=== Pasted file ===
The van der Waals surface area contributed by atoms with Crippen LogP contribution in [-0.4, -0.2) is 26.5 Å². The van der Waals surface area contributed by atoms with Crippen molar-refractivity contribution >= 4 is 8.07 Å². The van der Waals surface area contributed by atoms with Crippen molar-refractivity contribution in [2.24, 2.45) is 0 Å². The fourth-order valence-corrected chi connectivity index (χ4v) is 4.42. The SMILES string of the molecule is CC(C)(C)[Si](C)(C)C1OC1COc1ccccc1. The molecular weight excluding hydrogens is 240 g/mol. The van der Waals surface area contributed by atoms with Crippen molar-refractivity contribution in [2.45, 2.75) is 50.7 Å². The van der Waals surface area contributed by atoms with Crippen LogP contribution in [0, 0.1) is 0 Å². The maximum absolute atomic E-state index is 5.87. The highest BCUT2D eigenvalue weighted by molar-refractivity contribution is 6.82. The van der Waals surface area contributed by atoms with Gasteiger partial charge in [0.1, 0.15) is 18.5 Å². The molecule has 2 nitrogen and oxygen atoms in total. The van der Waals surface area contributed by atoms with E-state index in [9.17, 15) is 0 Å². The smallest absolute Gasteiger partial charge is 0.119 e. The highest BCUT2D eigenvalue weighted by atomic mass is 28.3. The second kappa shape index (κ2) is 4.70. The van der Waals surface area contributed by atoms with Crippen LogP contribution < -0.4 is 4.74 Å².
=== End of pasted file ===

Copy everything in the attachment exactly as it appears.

The van der Waals surface area contributed by atoms with Crippen LogP contribution in [-0.4, -0.2) is 26.5 Å². The van der Waals surface area contributed by atoms with Crippen molar-refractivity contribution >= 4 is 8.07 Å². The van der Waals surface area contributed by atoms with Crippen molar-refractivity contribution in [2.24, 2.45) is 0 Å². The fourth-order valence-corrected chi connectivity index (χ4v) is 4.42. The SMILES string of the molecule is CC(C)(C)[Si](C)(C)C1OC1COc1ccccc1. The molecular weight excluding hydrogens is 240 g/mol. The van der Waals surface area contributed by atoms with Crippen molar-refractivity contribution in [2.45, 2.75) is 50.7 Å². The van der Waals surface area contributed by atoms with Crippen LogP contribution in [0, 0.1) is 0 Å². The maximum absolute atomic E-state index is 5.87. The highest BCUT2D eigenvalue weighted by molar-refractivity contribution is 6.82. The van der Waals surface area contributed by atoms with Gasteiger partial charge in [0.1, 0.15) is 18.5 Å². The molecule has 2 nitrogen and oxygen atoms in total. The van der Waals surface area contributed by atoms with E-state index in [9.17, 15) is 0 Å². The smallest absolute Gasteiger partial charge is 0.119 e. The highest BCUT2D eigenvalue weighted by atomic mass is 28.3. The second kappa shape index (κ2) is 4.70. The van der Waals surface area contributed by atoms with Crippen LogP contribution < -0.4 is 4.74 Å².